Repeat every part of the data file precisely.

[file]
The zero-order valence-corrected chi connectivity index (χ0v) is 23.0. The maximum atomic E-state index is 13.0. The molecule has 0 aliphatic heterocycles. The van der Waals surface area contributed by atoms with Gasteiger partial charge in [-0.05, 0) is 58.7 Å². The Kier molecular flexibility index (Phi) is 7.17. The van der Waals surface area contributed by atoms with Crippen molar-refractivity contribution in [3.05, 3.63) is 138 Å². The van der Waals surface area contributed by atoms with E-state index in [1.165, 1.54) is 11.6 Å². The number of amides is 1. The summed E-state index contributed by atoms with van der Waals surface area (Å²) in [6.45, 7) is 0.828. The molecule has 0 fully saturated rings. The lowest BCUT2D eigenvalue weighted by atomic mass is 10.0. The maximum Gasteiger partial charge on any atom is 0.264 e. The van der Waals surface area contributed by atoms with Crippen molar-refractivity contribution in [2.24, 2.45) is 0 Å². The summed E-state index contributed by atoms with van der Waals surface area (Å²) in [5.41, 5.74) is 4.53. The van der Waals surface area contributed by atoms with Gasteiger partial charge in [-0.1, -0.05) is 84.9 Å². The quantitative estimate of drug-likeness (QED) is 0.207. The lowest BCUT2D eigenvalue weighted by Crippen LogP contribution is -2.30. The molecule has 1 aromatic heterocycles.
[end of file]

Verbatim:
The zero-order valence-corrected chi connectivity index (χ0v) is 23.0. The maximum atomic E-state index is 13.0. The molecule has 0 aliphatic heterocycles. The van der Waals surface area contributed by atoms with Gasteiger partial charge in [-0.05, 0) is 58.7 Å². The Kier molecular flexibility index (Phi) is 7.17. The van der Waals surface area contributed by atoms with Crippen molar-refractivity contribution in [3.05, 3.63) is 138 Å². The van der Waals surface area contributed by atoms with E-state index in [1.165, 1.54) is 11.6 Å². The number of amides is 1. The summed E-state index contributed by atoms with van der Waals surface area (Å²) in [6.45, 7) is 0.828. The molecule has 0 fully saturated rings. The lowest BCUT2D eigenvalue weighted by atomic mass is 10.0. The maximum Gasteiger partial charge on any atom is 0.264 e. The van der Waals surface area contributed by atoms with Crippen molar-refractivity contribution in [2.24, 2.45) is 0 Å². The summed E-state index contributed by atoms with van der Waals surface area (Å²) in [5.41, 5.74) is 4.53. The van der Waals surface area contributed by atoms with Gasteiger partial charge in [-0.1, -0.05) is 84.9 Å². The quantitative estimate of drug-likeness (QED) is 0.207. The lowest BCUT2D eigenvalue weighted by Crippen LogP contribution is -2.30. The molecule has 1 aromatic heterocycles.